Henry Stauf's mansion has been abandoned for as long as anyone dare remember. Stauf was a master toy maker, a maker of amazing puzzles and this strange house was his greatest creation. Now the mansion stands empty, rotting ever since the children started dying, ever since the six guests came.
User reviews: Mixed (172 reviews)
Release Date: Apr 28, 1993
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Packages that include this game

Buy 7th Guest & 11th Hour Bundle

Includes 2 items: The 11th Hour, The 7th Guest

 

Recommended By Curators

"One of the scariest games I played as a kid. Stauf still haunts my dreams. It is a bit dated, but the music is timeless. - Meg"

About This Game

Henry Stauf's mansion has been abandoned for as long as anyone dare remember. Stauf was a master toy maker, a maker of amazing puzzles and this strange house was his greatest creation. Now the mansion stands empty, rotting ever since the children started dying, ever since the six guests came. Now there are only the eerie lights and the terrible sing-song rhymes of the children.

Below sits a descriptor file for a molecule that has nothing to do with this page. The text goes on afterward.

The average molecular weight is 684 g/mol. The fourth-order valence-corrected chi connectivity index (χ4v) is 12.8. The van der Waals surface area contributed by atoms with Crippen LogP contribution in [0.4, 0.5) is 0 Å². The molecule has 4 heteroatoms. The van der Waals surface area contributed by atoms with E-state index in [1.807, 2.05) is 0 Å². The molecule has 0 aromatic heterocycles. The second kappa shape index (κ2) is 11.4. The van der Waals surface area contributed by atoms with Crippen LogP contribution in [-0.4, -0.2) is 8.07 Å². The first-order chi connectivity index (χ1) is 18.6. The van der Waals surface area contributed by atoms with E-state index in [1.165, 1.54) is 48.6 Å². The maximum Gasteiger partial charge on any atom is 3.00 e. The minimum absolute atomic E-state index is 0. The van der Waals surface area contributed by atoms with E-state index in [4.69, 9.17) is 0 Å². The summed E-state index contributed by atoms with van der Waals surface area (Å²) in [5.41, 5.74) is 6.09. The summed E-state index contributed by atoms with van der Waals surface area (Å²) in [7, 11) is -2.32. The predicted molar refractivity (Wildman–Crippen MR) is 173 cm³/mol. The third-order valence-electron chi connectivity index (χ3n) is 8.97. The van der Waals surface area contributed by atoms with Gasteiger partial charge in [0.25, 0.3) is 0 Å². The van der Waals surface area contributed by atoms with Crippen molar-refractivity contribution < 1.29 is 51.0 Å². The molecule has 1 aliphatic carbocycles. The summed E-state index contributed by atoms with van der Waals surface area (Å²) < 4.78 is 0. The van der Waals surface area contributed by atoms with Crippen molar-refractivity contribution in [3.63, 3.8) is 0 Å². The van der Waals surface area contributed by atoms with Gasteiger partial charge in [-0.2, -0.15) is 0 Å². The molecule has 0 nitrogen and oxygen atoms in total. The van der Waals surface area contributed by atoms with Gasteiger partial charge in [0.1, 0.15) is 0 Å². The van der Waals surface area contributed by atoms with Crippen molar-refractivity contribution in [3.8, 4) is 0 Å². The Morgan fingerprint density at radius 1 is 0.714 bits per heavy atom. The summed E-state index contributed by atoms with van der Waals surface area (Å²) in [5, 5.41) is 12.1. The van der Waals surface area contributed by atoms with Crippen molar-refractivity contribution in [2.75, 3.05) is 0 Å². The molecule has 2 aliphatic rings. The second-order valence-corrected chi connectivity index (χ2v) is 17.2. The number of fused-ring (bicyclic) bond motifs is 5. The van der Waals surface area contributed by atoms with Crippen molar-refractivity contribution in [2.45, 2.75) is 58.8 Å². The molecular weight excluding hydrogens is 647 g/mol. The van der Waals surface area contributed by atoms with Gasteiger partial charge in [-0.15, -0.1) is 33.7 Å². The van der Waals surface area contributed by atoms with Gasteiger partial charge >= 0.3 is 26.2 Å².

And suddenly, you are in the house. You move from room to room, step-by-terrifying-step, as scenes from that night of horror come to life. Because Stauf's game isn't over. There were six guests the world knew about - and there was one other. Stauf's mad mansion lives again. And only you can end the nightmare and learn the secret of The 7th Guest.

This Award-Winning Game Features:
  • Groundbreaking use of full-motion video and dialogue recorded by live actors in a terrifyingly real virtual environment.
  • Old Man Stauf's bizarre puzzles to solve and games to play.
  • 22 Stunningly rendered, devilishly surprising, 3-D rooms await you in this fully explorable haunted mansion.
  • 2 CDs of extensive gameplay with an original musical score.

System Requirements

Windows
Mac OS X
SteamOS + Linux
    Minimum:
    • OS: Windows XP / Vista / 7
    • Processor: 1.8 GHz Processor
    • Memory: 512 MB RAM
    • Graphics: 3D graphics card
    • DirectX: Version 9.0c
    • Hard Drive: 2 GB available space
    Recommended:
    • OS: Windows 7
    • Processor: 2 GHz Processor
    • Memory: 512 MB RAM
    • Graphics: 3D graphics card
    • DirectX: Version 9.0c
    • Hard Drive: 2 GB available space
    Minimum:
    • OS: Mac OS X 10.6.8
    • Processor: 1.8 GHz Processor
    • Memory: 1 GB RAM
    • Graphics: 1GB of RAM graphics
    • Hard Drive: 2 GB available space
    Recommended:
    • OS: Mac OS X 10.8
    • Processor: 2 GHz Processor
    • Memory: 1 GB RAM
    • Graphics: 1GB of RAM graphics
    • Hard Drive: 2 GB available space
    Minimum:
    • OS: Ubuntu 14.04 LTS
    • Processor: 1.8 GHz Processor